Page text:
Concern at farmers' illegal water use
Some Southland farmers have been unlawfully taking water from rivers and streams for more than a decade, putting trout habitats at risk and undermining future farm planning.
Environment Southland said up to a dozen farmers in the Five Rivers area had continued to take water from rivers and streams despite their Lawful Existing Use rights expiring in 2001.
When the Resource Management Act came into effect in 1991, farmers were given 10 years to apply for resource consent to take water before their existing rights were stymied by the act.
Environment Southland consents manager Stephen West said between six and 12 farmers in the Five Rivers area never applied for the consent.
Though the RMA allowed the farmers to take water for stock to drink, they were not allowed to take it for other purposes.
But Environment Southland suspected many had been.
Mr West said landowners of many years ago had diverted water from the rivers and streams to their farms and the practice had carried on through the generations.
The process of getting all the farms to comply with the rules was complicated because Environment Southland and the farmers were dealing with records that were in some cases more than 100 years old.
An Environment Southland staff member began gathering information on the unconsented taking of water several years ago, but did not get far due to the complexity of the issue, Mr West said.
"The issue has become more evident as development increases. It's not something we've forgotten about."
Unconsented taking of water was increasingly becoming an issue in the area because increased quantities of water were being allocated for new development, he said.
The council had no idea how much water was being taken from the waterways, spelling trouble for future planning and putting trout in danger.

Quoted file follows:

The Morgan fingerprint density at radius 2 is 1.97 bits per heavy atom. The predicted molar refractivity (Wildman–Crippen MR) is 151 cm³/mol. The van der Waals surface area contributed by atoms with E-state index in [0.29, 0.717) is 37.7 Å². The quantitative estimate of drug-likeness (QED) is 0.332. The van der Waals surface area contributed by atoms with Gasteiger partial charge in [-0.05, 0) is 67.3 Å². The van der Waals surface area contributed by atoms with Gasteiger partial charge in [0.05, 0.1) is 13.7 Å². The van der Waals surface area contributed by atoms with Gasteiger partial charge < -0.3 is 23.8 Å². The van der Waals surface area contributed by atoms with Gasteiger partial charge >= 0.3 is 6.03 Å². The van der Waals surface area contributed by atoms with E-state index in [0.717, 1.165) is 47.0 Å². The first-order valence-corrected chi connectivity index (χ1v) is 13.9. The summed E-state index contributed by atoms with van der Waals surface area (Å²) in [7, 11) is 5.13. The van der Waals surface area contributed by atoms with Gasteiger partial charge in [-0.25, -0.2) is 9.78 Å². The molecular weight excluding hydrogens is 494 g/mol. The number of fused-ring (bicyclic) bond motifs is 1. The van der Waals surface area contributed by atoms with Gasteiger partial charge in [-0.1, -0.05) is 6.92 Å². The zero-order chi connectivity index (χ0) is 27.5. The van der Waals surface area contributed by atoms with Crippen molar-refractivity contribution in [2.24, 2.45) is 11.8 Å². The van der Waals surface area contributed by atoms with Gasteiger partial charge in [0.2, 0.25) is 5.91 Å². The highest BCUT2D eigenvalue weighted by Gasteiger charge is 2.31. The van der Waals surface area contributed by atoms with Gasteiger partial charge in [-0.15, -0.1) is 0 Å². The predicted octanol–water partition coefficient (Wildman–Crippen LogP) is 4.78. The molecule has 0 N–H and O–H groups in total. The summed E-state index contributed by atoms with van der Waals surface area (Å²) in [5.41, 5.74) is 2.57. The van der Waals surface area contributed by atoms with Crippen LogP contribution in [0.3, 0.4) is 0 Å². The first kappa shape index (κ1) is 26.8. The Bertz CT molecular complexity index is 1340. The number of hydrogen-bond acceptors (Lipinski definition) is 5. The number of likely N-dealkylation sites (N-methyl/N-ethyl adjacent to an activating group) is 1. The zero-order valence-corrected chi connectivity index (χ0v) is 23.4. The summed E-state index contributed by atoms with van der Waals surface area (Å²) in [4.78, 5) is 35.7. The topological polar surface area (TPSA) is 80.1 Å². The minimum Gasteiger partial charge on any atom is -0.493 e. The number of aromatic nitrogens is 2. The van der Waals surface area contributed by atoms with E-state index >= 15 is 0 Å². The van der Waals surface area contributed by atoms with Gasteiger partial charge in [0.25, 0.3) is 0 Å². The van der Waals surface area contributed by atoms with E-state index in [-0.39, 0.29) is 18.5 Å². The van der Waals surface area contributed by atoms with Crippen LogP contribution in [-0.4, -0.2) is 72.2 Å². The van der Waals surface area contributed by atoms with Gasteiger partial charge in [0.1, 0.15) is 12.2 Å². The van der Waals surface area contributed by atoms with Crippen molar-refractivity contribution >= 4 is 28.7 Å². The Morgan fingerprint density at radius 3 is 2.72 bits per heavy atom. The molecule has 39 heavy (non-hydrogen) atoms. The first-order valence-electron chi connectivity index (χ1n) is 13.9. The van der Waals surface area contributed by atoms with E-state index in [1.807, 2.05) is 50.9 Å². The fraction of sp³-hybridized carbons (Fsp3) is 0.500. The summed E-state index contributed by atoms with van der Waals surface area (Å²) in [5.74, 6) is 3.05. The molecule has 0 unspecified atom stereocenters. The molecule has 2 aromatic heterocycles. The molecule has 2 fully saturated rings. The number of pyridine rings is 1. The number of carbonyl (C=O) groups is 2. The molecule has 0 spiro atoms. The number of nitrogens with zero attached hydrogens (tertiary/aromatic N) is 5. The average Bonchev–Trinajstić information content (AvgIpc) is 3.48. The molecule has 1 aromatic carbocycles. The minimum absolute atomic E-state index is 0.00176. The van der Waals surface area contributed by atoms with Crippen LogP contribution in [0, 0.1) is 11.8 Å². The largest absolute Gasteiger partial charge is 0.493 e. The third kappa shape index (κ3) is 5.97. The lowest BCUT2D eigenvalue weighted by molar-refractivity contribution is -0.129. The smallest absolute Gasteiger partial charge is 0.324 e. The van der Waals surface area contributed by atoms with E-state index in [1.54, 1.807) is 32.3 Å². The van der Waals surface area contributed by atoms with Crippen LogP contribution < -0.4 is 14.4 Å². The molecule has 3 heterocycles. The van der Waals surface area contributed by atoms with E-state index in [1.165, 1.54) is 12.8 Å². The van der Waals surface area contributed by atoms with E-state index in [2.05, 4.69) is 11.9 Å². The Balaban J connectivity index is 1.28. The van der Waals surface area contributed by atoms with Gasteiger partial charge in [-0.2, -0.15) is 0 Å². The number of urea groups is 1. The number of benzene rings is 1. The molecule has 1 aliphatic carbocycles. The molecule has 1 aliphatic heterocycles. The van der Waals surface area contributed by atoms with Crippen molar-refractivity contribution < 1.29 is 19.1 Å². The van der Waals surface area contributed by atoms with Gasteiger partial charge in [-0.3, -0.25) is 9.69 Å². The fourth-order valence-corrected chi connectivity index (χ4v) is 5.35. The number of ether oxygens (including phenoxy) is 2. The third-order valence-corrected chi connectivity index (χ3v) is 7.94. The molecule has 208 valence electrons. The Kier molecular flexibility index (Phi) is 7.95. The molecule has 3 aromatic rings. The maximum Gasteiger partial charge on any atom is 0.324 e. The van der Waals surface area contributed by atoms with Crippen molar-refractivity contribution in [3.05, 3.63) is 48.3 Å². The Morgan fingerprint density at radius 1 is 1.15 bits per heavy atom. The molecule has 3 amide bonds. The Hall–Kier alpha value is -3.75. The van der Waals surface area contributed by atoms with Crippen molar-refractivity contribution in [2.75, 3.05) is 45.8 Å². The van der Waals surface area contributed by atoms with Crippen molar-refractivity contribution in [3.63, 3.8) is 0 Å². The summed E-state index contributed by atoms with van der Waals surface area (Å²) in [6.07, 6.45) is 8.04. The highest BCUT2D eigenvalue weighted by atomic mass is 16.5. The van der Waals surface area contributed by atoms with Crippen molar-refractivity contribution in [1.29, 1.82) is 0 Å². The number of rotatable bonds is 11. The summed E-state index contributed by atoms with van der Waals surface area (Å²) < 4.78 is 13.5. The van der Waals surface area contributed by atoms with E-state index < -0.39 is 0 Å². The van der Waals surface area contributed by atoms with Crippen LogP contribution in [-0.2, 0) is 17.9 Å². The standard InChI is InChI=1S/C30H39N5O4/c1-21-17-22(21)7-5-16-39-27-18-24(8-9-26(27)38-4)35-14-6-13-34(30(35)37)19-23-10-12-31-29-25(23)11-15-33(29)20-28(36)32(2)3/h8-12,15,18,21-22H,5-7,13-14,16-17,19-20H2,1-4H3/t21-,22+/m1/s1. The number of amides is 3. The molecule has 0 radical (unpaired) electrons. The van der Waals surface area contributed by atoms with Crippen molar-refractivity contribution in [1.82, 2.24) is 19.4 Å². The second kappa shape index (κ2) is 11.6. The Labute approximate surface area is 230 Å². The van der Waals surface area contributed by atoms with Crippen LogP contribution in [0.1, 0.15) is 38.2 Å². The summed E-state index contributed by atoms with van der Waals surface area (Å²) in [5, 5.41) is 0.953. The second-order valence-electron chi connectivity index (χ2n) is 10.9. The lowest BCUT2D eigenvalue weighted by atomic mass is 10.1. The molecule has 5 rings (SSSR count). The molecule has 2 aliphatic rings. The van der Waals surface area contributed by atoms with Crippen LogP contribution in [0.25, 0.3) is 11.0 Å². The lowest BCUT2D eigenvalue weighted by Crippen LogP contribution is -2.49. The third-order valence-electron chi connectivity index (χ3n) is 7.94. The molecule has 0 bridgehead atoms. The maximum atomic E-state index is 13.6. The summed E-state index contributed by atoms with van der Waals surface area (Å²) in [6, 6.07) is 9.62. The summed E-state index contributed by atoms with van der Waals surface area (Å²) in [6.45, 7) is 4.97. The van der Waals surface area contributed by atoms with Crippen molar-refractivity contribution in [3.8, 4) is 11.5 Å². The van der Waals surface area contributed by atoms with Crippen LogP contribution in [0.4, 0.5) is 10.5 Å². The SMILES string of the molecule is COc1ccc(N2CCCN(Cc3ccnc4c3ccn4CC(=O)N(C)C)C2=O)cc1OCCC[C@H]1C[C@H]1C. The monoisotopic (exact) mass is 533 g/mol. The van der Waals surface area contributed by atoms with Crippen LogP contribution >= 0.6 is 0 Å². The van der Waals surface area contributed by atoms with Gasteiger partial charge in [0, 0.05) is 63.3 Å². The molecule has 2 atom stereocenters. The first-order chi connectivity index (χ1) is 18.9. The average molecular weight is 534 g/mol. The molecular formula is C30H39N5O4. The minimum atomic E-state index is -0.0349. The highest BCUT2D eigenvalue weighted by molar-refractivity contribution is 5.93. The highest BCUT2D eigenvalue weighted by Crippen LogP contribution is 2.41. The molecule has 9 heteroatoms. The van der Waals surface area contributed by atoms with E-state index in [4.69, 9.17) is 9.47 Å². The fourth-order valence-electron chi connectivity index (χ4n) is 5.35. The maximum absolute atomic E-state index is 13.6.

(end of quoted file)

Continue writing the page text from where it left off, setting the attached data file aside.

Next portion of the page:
The council needed to set minimum flow rates to ensure there was enough water for trout to live in.
Fish and Game Southland operations manager Zane Moss said streams within the Five Rivers catchment were relatively small compared to other areas, meaning the trout habitat was more sensitive to changes in river flows.
Once the flow dropped below a certain point, farmers with water consents were supposed to adjust accordingly. But, with unconsented taking of water also occurring, the water level could fall below the minimum required for trout.
If the water became too low the trout would either die or swim to other rivers, he said.
Mr West said it was difficult to estimate how much water was being taken by the farmers as there were no water meters and some water was lost in their unlined water races.
Federated Farmers North Otago, Otago and Southland senior policy planner David Cooper said there needed to be an open discussion between the farmers and the regional council on the issue.
If there was only limited water the regional council needed to be able to allocate it fairly and it needed all the information available to do so, he said.
"No doubt the farmers are under the impression they are allowed to do it. It goes back years and years," he said.
"We welcome discussions between farmers and regional councils."
- The Southland Times